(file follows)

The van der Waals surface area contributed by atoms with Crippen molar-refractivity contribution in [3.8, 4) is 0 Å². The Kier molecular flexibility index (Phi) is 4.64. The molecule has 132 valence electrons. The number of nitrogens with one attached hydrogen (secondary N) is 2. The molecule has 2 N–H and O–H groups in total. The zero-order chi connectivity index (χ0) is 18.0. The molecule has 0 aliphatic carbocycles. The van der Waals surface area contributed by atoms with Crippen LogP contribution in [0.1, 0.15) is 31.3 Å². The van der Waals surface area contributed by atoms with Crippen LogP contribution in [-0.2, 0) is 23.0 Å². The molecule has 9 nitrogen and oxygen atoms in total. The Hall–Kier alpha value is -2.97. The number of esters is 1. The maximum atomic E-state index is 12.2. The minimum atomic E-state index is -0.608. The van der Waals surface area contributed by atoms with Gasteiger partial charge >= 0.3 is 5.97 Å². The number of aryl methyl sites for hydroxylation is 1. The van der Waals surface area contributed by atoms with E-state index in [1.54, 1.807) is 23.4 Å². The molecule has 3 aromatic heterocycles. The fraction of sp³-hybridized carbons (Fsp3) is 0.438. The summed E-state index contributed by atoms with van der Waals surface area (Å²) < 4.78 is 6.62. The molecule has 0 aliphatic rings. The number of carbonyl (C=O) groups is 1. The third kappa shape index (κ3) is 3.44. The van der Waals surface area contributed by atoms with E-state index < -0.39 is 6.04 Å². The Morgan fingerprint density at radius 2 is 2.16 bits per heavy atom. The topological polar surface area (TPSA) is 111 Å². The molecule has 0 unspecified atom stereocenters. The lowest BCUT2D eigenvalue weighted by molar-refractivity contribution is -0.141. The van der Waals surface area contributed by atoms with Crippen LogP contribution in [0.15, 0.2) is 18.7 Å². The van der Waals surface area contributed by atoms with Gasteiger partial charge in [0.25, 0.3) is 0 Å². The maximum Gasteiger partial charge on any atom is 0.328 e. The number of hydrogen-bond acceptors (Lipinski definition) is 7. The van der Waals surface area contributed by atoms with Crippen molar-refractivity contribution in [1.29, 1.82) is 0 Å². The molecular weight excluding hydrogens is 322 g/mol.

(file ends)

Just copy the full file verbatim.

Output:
The van der Waals surface area contributed by atoms with Crippen molar-refractivity contribution in [3.8, 4) is 0 Å². The Kier molecular flexibility index (Phi) is 4.64. The molecule has 132 valence electrons. The number of nitrogens with one attached hydrogen (secondary N) is 2. The molecule has 2 N–H and O–H groups in total. The zero-order chi connectivity index (χ0) is 18.0. The molecule has 0 aliphatic carbocycles. The van der Waals surface area contributed by atoms with Crippen LogP contribution in [0.1, 0.15) is 31.3 Å². The van der Waals surface area contributed by atoms with Crippen LogP contribution in [-0.2, 0) is 23.0 Å². The molecule has 9 nitrogen and oxygen atoms in total. The Hall–Kier alpha value is -2.97. The number of esters is 1. The maximum atomic E-state index is 12.2. The minimum atomic E-state index is -0.608. The van der Waals surface area contributed by atoms with Gasteiger partial charge >= 0.3 is 5.97 Å². The number of aryl methyl sites for hydroxylation is 1. The van der Waals surface area contributed by atoms with E-state index in [1.54, 1.807) is 23.4 Å². The molecule has 3 aromatic heterocycles. The fraction of sp³-hybridized carbons (Fsp3) is 0.438. The summed E-state index contributed by atoms with van der Waals surface area (Å²) < 4.78 is 6.62. The molecule has 0 aliphatic rings. The number of carbonyl (C=O) groups is 1. The third kappa shape index (κ3) is 3.44. The van der Waals surface area contributed by atoms with E-state index < -0.39 is 6.04 Å². The Morgan fingerprint density at radius 2 is 2.16 bits per heavy atom. The topological polar surface area (TPSA) is 111 Å². The molecule has 0 unspecified atom stereocenters. The lowest BCUT2D eigenvalue weighted by molar-refractivity contribution is -0.141. The van der Waals surface area contributed by atoms with Crippen LogP contribution in [0.15, 0.2) is 18.7 Å². The van der Waals surface area contributed by atoms with Gasteiger partial charge in [0.25, 0.3) is 0 Å². The maximum Gasteiger partial charge on any atom is 0.328 e. The number of hydrogen-bond acceptors (Lipinski definition) is 7. The van der Waals surface area contributed by atoms with Crippen molar-refractivity contribution in [1.29, 1.82) is 0 Å². The molecular weight excluding hydrogens is 322 g/mol.